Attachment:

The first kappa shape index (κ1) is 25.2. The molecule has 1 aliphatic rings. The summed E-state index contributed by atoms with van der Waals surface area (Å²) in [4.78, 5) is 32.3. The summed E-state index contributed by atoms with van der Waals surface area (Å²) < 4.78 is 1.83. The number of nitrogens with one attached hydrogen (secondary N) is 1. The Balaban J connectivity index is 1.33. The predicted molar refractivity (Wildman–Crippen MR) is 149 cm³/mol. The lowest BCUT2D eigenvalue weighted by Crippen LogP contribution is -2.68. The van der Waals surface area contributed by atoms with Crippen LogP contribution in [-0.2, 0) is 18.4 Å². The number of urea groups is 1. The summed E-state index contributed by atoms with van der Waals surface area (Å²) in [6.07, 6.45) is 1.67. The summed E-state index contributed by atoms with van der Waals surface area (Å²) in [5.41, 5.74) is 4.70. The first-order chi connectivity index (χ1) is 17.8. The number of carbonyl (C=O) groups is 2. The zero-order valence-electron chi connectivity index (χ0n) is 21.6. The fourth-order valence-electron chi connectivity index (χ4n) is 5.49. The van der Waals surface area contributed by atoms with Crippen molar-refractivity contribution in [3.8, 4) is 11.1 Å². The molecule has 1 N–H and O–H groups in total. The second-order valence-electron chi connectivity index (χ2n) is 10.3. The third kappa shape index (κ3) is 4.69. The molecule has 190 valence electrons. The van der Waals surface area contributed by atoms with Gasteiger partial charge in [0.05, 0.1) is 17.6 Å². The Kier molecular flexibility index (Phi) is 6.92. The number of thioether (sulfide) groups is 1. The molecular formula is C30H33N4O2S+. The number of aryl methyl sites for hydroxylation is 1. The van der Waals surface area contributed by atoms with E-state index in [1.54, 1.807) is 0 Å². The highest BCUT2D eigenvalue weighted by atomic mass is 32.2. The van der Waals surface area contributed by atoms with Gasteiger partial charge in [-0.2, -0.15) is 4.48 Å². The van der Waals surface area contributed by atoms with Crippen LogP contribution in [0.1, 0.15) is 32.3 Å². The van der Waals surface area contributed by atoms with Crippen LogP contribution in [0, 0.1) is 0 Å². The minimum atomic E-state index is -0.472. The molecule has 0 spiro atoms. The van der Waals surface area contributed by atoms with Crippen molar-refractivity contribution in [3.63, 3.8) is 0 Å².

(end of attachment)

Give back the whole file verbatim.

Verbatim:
The first kappa shape index (κ1) is 25.2. The molecule has 1 aliphatic rings. The summed E-state index contributed by atoms with van der Waals surface area (Å²) in [4.78, 5) is 32.3. The summed E-state index contributed by atoms with van der Waals surface area (Å²) < 4.78 is 1.83. The number of nitrogens with one attached hydrogen (secondary N) is 1. The Balaban J connectivity index is 1.33. The predicted molar refractivity (Wildman–Crippen MR) is 149 cm³/mol. The lowest BCUT2D eigenvalue weighted by Crippen LogP contribution is -2.68. The van der Waals surface area contributed by atoms with Crippen LogP contribution in [-0.2, 0) is 18.4 Å². The number of urea groups is 1. The summed E-state index contributed by atoms with van der Waals surface area (Å²) in [6.07, 6.45) is 1.67. The summed E-state index contributed by atoms with van der Waals surface area (Å²) in [5.41, 5.74) is 4.70. The first-order chi connectivity index (χ1) is 17.8. The number of carbonyl (C=O) groups is 2. The zero-order valence-electron chi connectivity index (χ0n) is 21.6. The fourth-order valence-electron chi connectivity index (χ4n) is 5.49. The van der Waals surface area contributed by atoms with Crippen molar-refractivity contribution in [3.8, 4) is 11.1 Å². The molecule has 1 N–H and O–H groups in total. The second-order valence-electron chi connectivity index (χ2n) is 10.3. The third kappa shape index (κ3) is 4.69. The molecule has 190 valence electrons. The van der Waals surface area contributed by atoms with Gasteiger partial charge in [0.05, 0.1) is 17.6 Å². The Kier molecular flexibility index (Phi) is 6.92. The number of thioether (sulfide) groups is 1. The molecular formula is C30H33N4O2S+. The number of aryl methyl sites for hydroxylation is 1. The van der Waals surface area contributed by atoms with E-state index in [1.54, 1.807) is 0 Å². The highest BCUT2D eigenvalue weighted by atomic mass is 32.2. The van der Waals surface area contributed by atoms with Gasteiger partial charge in [-0.2, -0.15) is 4.48 Å². The van der Waals surface area contributed by atoms with Crippen LogP contribution in [0.1, 0.15) is 32.3 Å². The van der Waals surface area contributed by atoms with Crippen LogP contribution in [0, 0.1) is 0 Å². The minimum atomic E-state index is -0.472. The molecule has 0 spiro atoms. The van der Waals surface area contributed by atoms with Crippen molar-refractivity contribution in [3.63, 3.8) is 0 Å².